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The Nordic future of work: Drivers, institutions, and politics
Publication Date: 30 May 2019
Source: Other sources
This initial report describes the main drivers and trends expected to shape the future of work. It also reviews the main distinctions of the Nordic model and recent developments in Nordic working lives, pointing towards the kind of challenges the future of work may pose to the Nordic models. Too often, debates about the future narrowly focus on changes in technology. This report draws attention to the broader drivers and political-institutional frameworks influencing working life developments, aiming to spur debate about how the interaction of changes in demography, climate, globalization and digital technologies may influence Nordic working lives in the coming decades.
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Skills for green jobs: 2018 update
Publication Date: 02 May 2019
Source: Other sources
This report provides an update on the state of play regarding ‘green skills’ and ‘green jobs’ in six EU countries (Denmark, Germany, Spain, Estonia, France and the UK). It examines the major changes in green jobs and employment since 2010, and analyses the regulations and policies supporting green skills and employment, including the surrounding institutional set-up and the role played by social partners. It also highlights good practices, including green skill anticipation mechanisms, relevant vocational education and training and higher education, active labour market policies and retraining measures, and the role of the private sector.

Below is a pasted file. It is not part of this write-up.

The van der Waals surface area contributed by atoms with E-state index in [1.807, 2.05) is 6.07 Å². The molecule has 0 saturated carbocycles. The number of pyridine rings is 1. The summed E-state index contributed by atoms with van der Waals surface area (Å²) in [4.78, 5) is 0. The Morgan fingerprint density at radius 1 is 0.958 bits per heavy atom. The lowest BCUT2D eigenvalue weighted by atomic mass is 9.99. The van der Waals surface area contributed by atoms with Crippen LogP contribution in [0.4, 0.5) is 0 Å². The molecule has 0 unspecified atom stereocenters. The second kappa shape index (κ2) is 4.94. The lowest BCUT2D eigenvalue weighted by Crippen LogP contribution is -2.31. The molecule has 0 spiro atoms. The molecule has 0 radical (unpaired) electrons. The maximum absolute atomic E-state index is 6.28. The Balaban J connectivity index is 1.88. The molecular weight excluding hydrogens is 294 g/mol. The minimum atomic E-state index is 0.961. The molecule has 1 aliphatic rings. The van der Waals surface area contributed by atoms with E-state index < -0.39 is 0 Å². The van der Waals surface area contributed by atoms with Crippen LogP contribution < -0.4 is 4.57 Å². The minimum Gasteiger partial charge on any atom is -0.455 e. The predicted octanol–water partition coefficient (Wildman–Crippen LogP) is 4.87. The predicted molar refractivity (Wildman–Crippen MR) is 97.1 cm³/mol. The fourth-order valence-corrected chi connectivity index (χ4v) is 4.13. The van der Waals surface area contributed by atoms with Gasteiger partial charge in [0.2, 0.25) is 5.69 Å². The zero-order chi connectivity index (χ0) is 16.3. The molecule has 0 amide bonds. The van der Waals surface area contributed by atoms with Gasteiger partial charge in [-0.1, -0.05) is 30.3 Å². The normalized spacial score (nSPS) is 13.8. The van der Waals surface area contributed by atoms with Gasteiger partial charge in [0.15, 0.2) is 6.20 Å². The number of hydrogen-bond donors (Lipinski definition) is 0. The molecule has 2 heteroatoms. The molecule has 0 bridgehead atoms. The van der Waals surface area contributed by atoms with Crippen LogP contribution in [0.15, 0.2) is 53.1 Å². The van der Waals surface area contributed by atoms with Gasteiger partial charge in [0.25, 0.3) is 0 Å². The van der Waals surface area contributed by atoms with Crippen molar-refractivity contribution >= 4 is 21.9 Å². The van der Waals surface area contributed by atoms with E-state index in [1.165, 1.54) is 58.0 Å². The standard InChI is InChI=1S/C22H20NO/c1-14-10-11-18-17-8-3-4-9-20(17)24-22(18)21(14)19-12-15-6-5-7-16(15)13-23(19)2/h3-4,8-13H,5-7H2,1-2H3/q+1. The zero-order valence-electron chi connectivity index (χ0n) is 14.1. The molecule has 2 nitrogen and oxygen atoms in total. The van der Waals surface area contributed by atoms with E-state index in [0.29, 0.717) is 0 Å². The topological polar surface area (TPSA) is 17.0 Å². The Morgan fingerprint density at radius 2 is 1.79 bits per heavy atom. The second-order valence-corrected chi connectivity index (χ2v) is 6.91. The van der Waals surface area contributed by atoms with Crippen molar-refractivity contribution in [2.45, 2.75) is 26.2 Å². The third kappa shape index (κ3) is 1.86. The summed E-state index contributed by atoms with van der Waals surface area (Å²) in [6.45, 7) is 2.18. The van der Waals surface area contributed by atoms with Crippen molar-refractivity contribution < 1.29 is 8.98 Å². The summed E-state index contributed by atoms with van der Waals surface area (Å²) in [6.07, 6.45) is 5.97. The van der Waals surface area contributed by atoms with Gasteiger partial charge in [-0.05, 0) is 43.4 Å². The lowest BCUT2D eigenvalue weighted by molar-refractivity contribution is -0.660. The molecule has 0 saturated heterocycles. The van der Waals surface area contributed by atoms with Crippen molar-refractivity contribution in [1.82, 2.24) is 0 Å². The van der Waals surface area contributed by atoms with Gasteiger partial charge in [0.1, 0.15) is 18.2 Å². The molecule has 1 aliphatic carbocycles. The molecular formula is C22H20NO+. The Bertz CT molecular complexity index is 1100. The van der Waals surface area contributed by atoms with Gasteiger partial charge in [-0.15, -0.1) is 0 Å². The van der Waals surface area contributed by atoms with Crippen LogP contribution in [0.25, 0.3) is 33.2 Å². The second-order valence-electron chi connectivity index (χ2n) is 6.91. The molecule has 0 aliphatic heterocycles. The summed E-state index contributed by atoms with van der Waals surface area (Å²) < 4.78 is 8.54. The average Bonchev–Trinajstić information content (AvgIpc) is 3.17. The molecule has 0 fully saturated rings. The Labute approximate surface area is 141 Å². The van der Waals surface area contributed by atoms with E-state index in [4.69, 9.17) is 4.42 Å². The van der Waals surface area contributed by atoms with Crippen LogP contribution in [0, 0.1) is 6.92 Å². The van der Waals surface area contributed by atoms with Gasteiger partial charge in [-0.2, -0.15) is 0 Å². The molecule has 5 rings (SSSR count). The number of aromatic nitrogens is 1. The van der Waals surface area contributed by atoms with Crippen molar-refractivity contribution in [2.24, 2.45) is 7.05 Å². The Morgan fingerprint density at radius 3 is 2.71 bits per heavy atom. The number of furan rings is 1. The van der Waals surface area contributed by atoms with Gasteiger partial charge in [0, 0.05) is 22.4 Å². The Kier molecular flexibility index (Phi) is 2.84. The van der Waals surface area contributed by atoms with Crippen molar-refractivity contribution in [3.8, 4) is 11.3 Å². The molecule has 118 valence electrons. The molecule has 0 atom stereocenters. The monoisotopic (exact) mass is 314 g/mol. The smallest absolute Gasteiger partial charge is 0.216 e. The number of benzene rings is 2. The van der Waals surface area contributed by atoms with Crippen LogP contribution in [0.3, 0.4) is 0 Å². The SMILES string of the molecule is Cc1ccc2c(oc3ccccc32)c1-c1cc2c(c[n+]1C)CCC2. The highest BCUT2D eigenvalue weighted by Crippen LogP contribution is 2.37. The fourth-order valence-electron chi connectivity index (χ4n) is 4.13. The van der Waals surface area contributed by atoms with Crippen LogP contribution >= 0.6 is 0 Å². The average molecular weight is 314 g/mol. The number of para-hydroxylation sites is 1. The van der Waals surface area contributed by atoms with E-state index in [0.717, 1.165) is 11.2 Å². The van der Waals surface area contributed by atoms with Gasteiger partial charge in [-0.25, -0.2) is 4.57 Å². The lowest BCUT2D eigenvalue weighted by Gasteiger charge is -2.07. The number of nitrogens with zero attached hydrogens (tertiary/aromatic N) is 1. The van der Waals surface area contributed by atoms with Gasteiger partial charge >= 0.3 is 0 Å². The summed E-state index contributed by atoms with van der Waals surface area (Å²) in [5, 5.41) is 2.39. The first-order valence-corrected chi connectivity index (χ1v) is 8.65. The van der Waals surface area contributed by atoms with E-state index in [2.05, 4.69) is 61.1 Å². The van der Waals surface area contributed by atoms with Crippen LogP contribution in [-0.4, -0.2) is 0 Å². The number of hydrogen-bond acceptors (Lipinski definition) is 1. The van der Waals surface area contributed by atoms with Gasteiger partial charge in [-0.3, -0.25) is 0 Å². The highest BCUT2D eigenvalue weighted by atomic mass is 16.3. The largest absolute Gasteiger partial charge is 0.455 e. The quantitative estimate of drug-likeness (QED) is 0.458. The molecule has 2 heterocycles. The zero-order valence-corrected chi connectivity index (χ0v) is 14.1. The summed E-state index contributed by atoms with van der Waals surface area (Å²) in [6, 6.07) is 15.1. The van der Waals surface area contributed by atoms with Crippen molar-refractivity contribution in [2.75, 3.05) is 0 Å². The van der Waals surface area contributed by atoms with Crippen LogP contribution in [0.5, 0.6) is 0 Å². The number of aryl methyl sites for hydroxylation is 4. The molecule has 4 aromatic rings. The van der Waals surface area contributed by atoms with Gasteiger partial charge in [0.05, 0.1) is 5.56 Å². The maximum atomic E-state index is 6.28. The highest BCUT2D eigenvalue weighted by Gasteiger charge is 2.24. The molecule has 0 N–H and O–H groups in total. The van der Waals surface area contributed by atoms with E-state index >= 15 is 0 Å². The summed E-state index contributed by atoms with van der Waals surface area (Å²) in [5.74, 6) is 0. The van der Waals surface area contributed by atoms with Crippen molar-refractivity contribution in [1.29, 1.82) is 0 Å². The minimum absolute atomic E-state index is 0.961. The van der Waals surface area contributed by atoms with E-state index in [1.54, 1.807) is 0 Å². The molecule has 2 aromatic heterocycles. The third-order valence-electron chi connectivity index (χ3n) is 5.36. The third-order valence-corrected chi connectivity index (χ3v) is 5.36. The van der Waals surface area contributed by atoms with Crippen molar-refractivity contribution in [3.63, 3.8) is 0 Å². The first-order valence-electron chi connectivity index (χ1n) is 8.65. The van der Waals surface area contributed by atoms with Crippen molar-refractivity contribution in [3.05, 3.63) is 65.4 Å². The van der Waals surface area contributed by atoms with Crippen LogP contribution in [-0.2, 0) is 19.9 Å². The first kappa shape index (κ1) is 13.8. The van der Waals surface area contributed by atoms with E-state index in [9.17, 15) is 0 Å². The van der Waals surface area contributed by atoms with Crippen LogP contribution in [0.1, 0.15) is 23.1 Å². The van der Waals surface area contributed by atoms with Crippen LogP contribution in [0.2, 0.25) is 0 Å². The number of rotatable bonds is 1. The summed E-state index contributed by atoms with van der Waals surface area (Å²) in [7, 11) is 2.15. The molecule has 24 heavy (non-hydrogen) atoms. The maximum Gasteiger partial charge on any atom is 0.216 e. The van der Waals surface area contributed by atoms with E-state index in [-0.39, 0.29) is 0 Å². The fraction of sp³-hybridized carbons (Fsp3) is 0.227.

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Ageing and Employment Policies: Denmark 2015
Publication Date: 29 May 2017
Source: International organizations
This report provides an overview of policy initiatives implemented in Denmark over the past decade. Even if these recent reforms are well in line with the recommendations of the 2005 OECD report Ageing and Employment Policies: Denmark, the focus has been put mainly on the supply side. The aim of this new report is to identify what more could be done to promote longer working lives. As a first step, the government should assess closely the implementation process to ensure that the expected outcomes of the reforms are achieved. More broadly, the strategy should act simultaneously in three areas by: i) strengthening incentives to carry on working; ii) tackling employment barriers on the side of employers; and iii) improving the employability of older workers.

DOI:10.1787/9789264235335-en
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Cost–benefit analysis of remedial interventions for the long-term unemployed
Publication Date: 25 Aug 2016
Source: Other sources
This study assesses the administrative costs and the cost effectiveness of a limited number of policy intervention options for reintegration of the long term unemployed into the labour market. To this end, research was done for a sample of five European Union Member States which are perceived as being sufficiently diverse in models of service provision and institutional delivery models to allow conclusions to be drawn of relevance to the EU28 countries.